STEP responds to the Ministry of Justice consultation on the storage and retention of wills

STEP has responded to the Ministry of Justice’s consultation on the storage and retention of wills and other documents submitted in applications for probate.

This consultation proposes a reform that will allow older wills and documents, dating back to 1858, to be converted into digital form and be destroyed at a later date. If this reform goes ahead, the only wills that would be kept in paper form, will be those of famous people. Jo Summers TEP, partner with law firm Jurit and spokesperson for STEP, said:

“STEP is calling on the Ministry of Justice (MOJ) to outline its budget for the digitisation and storage of wills as the reforms put forward will incur significant costs, and the cost benefit is, as yet, unclear. Further explanation is needed on safeguards and the steps to be taken to help mitigate risks. The recent difficulties faced by the British Library show that digital archives can be hacked, corrupted or stolen.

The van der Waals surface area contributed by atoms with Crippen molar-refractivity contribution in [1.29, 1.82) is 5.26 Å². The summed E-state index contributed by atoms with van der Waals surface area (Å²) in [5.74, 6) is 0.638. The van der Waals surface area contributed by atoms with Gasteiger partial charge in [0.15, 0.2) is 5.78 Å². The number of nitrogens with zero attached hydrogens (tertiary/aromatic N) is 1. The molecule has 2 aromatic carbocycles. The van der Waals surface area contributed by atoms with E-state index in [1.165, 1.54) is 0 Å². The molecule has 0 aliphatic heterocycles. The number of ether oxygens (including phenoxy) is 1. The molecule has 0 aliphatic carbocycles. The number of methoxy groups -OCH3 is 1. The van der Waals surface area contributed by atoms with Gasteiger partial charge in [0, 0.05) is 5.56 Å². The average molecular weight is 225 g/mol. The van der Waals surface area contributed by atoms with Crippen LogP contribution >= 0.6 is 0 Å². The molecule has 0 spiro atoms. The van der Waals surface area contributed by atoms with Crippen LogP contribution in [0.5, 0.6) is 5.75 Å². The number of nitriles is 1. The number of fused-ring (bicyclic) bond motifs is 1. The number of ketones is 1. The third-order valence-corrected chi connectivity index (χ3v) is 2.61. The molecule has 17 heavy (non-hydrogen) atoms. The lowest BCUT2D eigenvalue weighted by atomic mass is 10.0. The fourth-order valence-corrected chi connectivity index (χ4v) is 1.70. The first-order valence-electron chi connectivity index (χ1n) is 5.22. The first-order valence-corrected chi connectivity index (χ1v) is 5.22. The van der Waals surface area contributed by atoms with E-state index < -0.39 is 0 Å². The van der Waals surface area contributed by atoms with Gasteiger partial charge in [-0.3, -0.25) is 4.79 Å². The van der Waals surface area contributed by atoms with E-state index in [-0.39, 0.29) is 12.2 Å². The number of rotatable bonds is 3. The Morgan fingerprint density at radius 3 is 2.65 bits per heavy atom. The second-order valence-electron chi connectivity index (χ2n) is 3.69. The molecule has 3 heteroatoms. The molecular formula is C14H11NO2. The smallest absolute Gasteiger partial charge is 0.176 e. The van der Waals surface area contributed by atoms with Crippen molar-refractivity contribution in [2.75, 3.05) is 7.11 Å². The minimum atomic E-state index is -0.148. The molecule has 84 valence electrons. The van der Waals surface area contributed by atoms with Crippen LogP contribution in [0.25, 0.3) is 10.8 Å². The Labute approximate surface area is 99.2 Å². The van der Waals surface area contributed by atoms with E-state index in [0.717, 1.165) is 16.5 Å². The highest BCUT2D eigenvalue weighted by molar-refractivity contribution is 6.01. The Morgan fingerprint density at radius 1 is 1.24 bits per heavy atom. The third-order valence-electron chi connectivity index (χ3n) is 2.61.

We are also seeking clarification on what constitutes ‘a famous person’ and how this will be decided, and by whom. Fame is a subjective concept, and it is not clear what criteria will be used. There are many examples of people who only became famous years, if not decades, after their death.

Our members have also raised concerns about the outsourcing of the scanning of wills as part of the digitisation process. The current use of scanning by HM Courts & Tribunals Service (HMCTS) has not been without errors. Many of our members have observed probate applications where scans have contained missing pages leading to further probate delays. STEP is not against technological change, but we are not convinced this proposal is needed, nor that it will save money.”

STEP’s full response: The Ministry of Justice’s Proposed Reform on the Permanent Storage and Retention of Original Will Documents

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